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Java Programming Exception. chojo@dju.ac.kr. SCJP 1.5 objectives. Declarations and Access Control Object Orientation Assignments Operators Flow Control, Exceptions , and Assertions Strings, I/O, Formatting, and Parsing Generics and Collections Inner Classes Threads Development.

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scjp 1 5 objectives
SCJP 1.5 objectives
  • Declarations and Access Control
  • Object Orientation
  • Assignments
  • Operators
  • Flow Control,Exceptions, and Assertions
  • Strings, I/O, Formatting, and Parsing
  • Generics and Collections
  • Inner Classes
  • Threads
  • Development
contents
Contents

What Is an Exception?

The Catch or Specify Requirement

Catching and Handling Exceptions

Propagating Uncaught Exceptions

The finally Block

Exception Matching

Specifying the Exceptions Thrown by a Method

FOR SCJP EXAM

Summary

1 what is an exception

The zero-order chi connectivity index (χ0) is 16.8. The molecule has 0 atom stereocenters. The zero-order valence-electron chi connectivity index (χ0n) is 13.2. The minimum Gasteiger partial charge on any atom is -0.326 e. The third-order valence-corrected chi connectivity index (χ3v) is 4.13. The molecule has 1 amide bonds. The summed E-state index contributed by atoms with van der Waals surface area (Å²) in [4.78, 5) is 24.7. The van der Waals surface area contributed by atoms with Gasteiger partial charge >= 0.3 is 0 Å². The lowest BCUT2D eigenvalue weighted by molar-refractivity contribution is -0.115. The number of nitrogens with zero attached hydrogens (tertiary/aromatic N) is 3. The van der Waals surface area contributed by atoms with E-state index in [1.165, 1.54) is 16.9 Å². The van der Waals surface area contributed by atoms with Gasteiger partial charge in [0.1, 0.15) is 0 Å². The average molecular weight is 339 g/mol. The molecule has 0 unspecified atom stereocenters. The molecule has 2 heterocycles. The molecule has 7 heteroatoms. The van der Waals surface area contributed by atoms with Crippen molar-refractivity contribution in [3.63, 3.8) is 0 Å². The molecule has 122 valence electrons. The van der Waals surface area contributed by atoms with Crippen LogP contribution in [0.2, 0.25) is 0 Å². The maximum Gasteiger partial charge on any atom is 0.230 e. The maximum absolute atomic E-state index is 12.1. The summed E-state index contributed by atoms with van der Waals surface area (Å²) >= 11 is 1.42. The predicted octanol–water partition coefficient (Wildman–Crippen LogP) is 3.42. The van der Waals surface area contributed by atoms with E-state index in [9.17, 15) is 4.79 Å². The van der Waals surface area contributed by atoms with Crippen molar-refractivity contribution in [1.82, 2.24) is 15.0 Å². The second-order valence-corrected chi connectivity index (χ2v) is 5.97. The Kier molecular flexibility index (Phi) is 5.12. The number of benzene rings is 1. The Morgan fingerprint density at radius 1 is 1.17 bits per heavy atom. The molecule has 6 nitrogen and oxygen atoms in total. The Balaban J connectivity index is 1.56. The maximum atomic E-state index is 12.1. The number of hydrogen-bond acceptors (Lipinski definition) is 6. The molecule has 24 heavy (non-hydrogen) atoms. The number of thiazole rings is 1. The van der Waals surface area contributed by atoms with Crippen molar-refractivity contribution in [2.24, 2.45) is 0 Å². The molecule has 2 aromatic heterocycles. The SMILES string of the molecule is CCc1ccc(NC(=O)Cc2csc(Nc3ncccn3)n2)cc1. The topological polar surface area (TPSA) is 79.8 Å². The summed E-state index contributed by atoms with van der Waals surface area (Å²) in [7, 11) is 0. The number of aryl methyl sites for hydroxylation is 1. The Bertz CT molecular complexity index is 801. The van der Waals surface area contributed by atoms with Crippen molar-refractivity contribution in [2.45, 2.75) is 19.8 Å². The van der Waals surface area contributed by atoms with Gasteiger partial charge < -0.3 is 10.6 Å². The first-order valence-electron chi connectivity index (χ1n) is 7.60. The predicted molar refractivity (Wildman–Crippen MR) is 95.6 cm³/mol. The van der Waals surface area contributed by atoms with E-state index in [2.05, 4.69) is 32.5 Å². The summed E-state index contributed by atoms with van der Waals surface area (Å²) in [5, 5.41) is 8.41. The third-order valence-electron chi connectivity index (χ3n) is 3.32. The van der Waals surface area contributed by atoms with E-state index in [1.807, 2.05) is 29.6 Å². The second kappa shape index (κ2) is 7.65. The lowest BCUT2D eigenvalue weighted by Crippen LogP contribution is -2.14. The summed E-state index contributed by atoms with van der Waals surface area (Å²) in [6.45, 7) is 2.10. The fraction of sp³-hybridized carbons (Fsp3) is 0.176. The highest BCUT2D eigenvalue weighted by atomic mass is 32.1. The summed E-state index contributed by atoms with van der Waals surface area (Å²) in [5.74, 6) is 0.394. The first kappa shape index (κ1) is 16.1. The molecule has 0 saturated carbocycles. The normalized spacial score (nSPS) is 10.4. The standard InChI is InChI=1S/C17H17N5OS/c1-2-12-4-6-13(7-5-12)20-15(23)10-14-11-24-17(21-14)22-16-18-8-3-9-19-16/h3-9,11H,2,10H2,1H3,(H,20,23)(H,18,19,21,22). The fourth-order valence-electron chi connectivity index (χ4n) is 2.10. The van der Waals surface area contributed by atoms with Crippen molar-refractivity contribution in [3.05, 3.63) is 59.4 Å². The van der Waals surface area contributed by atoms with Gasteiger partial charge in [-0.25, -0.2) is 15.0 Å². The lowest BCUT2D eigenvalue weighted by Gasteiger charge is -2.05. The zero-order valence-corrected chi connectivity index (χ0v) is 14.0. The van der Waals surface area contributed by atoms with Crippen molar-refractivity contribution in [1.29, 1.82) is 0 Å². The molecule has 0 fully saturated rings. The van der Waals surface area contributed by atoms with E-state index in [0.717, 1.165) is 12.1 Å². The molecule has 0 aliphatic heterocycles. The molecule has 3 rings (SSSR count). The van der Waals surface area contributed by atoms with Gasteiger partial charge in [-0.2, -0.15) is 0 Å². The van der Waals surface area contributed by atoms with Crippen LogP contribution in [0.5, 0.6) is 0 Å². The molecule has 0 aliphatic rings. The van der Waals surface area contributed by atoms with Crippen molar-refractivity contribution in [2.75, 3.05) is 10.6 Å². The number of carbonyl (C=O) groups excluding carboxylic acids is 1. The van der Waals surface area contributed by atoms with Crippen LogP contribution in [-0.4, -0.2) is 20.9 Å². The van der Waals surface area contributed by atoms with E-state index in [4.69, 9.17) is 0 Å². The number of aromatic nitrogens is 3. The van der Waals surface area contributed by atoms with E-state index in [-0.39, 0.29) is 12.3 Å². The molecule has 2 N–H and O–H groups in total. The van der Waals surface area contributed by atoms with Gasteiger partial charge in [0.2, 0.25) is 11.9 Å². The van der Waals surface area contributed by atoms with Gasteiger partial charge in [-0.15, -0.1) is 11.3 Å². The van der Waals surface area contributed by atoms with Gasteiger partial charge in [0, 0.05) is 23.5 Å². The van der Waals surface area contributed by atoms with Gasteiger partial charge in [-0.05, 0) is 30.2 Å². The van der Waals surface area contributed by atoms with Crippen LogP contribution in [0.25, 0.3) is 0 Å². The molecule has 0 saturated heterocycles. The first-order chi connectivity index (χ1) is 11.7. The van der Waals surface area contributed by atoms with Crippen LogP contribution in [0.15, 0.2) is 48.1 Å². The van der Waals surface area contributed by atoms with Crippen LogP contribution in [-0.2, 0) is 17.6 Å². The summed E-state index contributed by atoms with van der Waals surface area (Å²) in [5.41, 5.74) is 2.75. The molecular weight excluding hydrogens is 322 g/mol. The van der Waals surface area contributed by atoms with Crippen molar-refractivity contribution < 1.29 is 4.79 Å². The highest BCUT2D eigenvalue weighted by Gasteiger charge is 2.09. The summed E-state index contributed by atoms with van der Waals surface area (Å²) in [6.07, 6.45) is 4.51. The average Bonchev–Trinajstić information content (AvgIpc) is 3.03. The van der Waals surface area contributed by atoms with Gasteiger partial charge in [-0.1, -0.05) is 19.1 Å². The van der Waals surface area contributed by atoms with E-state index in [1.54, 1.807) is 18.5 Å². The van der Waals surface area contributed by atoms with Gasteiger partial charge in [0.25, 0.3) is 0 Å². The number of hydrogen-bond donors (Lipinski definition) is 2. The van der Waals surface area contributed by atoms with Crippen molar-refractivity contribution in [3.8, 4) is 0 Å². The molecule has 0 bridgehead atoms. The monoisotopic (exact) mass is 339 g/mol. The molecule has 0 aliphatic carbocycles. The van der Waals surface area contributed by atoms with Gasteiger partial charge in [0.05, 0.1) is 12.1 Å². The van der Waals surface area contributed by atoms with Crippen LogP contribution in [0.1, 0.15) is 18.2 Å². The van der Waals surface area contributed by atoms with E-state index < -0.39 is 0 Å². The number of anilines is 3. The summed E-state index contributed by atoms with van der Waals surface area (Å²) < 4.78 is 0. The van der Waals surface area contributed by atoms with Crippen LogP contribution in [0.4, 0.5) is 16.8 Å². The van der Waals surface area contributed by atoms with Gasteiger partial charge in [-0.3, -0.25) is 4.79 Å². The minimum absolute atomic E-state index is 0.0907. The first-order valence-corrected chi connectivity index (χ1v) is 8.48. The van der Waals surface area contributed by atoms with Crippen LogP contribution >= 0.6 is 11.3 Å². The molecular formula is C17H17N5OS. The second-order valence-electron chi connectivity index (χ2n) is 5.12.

1. What Is an Exception?

Definition:  An exception is an event, which is an occurrence that alerts the normal program flow.

The term exception is shorthand for the phrase "exceptional event.“

When an exceptional event occurs in java, an exception is said to be “thrown”.

The code that’s responsible for doing something about the exception is called an “exception handler” and it “catches” the thrown exception.

2 the catch or specify requirement
2. The Catch or Specify Requirement
  • try : define a block of code in which exceptions may occur.
  • catch : match a specific exception to block of code that handles it.

Ex:  if you call a method that opens a file but the file cannot be opened, execution of that method will stop, and code that you wrote to deal with this situation will be run.

Therefore, we need a way to tell the JVM what code to execute when a certain exception happens.

psedocode
psedocode
  • try {
  • // This is the first line of the “guarded region”
  • //that is governed by the try keyword.
  • //Put code here that might cause some kind of exception.
  • //We may have many code lines here or just one
  • }
  • catch (FirstException){
  • // Put code here that handles this exception.
  • // This is the next line of the exception handler.
  • }
  • catch (SecondException){
  • // Put code here that handles this exception.